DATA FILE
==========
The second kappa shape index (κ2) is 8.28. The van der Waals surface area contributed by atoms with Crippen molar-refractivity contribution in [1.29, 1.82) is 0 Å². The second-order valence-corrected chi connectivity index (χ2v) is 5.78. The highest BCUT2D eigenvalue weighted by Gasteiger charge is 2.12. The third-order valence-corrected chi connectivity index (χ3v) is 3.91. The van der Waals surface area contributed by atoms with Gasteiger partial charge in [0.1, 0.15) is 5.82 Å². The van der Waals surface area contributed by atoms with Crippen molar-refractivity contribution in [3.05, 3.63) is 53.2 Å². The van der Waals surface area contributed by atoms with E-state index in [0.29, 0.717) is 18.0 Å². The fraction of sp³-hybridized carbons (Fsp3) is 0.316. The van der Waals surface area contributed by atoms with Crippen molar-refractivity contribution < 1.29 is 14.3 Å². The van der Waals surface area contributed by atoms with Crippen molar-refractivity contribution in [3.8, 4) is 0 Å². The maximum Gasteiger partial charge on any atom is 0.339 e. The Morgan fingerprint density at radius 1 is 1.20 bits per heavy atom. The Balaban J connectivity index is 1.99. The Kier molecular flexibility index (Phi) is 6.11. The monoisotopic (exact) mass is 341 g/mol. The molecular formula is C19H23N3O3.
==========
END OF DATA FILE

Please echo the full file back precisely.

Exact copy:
The second kappa shape index (κ2) is 8.28. The van der Waals surface area contributed by atoms with Crippen molar-refractivity contribution in [1.29, 1.82) is 0 Å². The second-order valence-corrected chi connectivity index (χ2v) is 5.78. The highest BCUT2D eigenvalue weighted by Gasteiger charge is 2.12. The third-order valence-corrected chi connectivity index (χ3v) is 3.91. The van der Waals surface area contributed by atoms with Gasteiger partial charge in [0.1, 0.15) is 5.82 Å². The van der Waals surface area contributed by atoms with Crippen molar-refractivity contribution in [3.05, 3.63) is 53.2 Å². The van der Waals surface area contributed by atoms with E-state index in [0.29, 0.717) is 18.0 Å². The fraction of sp³-hybridized carbons (Fsp3) is 0.316. The van der Waals surface area contributed by atoms with Crippen molar-refractivity contribution < 1.29 is 14.3 Å². The van der Waals surface area contributed by atoms with Crippen molar-refractivity contribution in [3.8, 4) is 0 Å². The maximum Gasteiger partial charge on any atom is 0.339 e. The Morgan fingerprint density at radius 1 is 1.20 bits per heavy atom. The Balaban J connectivity index is 1.99. The Kier molecular flexibility index (Phi) is 6.11. The monoisotopic (exact) mass is 341 g/mol. The molecular formula is C19H23N3O3.